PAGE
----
Junior Faculty Grant Awardee: Talia Gillis, School of Law

Fairness Implications of Bargaining and Search Behavior in Mortgage Origination and Servicing

Talia Gillis, Associate Professor of Law

Mortgage terms can have a profound and lasting impact on household wealth. While most research on variation in mortgage terms has focused on risk-based pricing, meaning the relationship between creditworthiness assessments and loan pricing, the research team intends to focus on two understudied aspects of mortgage variation that can reflect and perpetuate existing inequities. On the origination side, Professor Gillis is interested in studying how a borrower’s searching behavior for mortgage funding impacts loan offers from originators and the ultimate terms of the loan, and how this effect might vary for different groups.

Mortgage inequities are not only reflected in differences at the time of origination. Over the life of a mortgage terms can be updated or modified by mortgage servicers when households enter financial distress. Professor Gillis is interested in understanding how servicers modify loans when a borrower defaults and whether the option to avoid foreclosure is equally available to different groups. Focusing on disparities across different geographic regions, income groups, and other demographic characteristics, the research groups intends to study the implications of disparities in origination and modification of loans that go beyond the initial transaction. Less preferable terms in mortgage origination increase the chances that a borrower will default and higher loan offers may lead borrowers to end up without a mortgage. Differences in loan modification are also likely to have lasting effects on borrowers’ credit profiles and future access to credit.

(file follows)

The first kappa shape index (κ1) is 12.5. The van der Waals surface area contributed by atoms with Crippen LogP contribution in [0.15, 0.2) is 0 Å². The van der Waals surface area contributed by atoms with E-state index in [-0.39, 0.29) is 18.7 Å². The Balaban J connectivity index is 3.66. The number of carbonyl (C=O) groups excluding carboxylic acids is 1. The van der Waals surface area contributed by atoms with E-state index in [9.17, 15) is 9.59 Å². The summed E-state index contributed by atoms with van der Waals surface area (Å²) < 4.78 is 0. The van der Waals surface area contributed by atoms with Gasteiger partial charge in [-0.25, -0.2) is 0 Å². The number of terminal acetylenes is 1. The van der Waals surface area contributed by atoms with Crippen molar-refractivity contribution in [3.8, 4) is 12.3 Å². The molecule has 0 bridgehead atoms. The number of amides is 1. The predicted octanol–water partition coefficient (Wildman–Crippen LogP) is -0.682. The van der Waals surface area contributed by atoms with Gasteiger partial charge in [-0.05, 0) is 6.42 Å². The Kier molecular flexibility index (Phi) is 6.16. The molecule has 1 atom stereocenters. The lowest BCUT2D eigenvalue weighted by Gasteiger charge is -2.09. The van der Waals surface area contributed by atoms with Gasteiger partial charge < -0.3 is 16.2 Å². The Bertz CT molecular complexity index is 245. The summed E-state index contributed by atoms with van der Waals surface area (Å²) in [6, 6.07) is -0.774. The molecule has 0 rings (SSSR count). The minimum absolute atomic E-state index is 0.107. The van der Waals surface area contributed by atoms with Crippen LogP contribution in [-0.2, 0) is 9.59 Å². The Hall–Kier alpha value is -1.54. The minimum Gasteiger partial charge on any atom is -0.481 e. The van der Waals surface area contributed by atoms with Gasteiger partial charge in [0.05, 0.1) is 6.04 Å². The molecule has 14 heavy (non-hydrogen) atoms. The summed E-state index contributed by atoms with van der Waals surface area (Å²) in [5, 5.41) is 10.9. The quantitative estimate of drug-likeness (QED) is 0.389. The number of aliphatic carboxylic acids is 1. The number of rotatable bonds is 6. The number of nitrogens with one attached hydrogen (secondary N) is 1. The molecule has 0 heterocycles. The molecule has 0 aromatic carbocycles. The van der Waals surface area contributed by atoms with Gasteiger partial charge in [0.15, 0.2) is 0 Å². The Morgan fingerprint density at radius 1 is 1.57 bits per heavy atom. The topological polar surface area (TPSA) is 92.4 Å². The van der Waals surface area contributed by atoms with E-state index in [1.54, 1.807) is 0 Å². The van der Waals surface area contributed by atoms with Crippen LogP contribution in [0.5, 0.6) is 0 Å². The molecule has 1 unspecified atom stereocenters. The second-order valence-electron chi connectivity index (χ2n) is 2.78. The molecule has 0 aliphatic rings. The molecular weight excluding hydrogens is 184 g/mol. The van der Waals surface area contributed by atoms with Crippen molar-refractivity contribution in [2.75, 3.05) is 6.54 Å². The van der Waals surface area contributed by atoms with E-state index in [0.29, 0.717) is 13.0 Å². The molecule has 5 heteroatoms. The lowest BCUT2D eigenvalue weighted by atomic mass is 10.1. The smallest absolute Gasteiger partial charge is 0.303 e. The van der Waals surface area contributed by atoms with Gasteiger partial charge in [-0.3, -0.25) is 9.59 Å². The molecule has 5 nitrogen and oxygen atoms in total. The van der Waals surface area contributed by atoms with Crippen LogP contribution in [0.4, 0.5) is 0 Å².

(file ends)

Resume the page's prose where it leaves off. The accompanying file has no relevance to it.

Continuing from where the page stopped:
Learn more about Professor Talia Gillis here and on LinkedIn.

This project was funded through the Office of the Provost Grants Program for Junior Faculty who Contribute to the Diversity Goals of the University.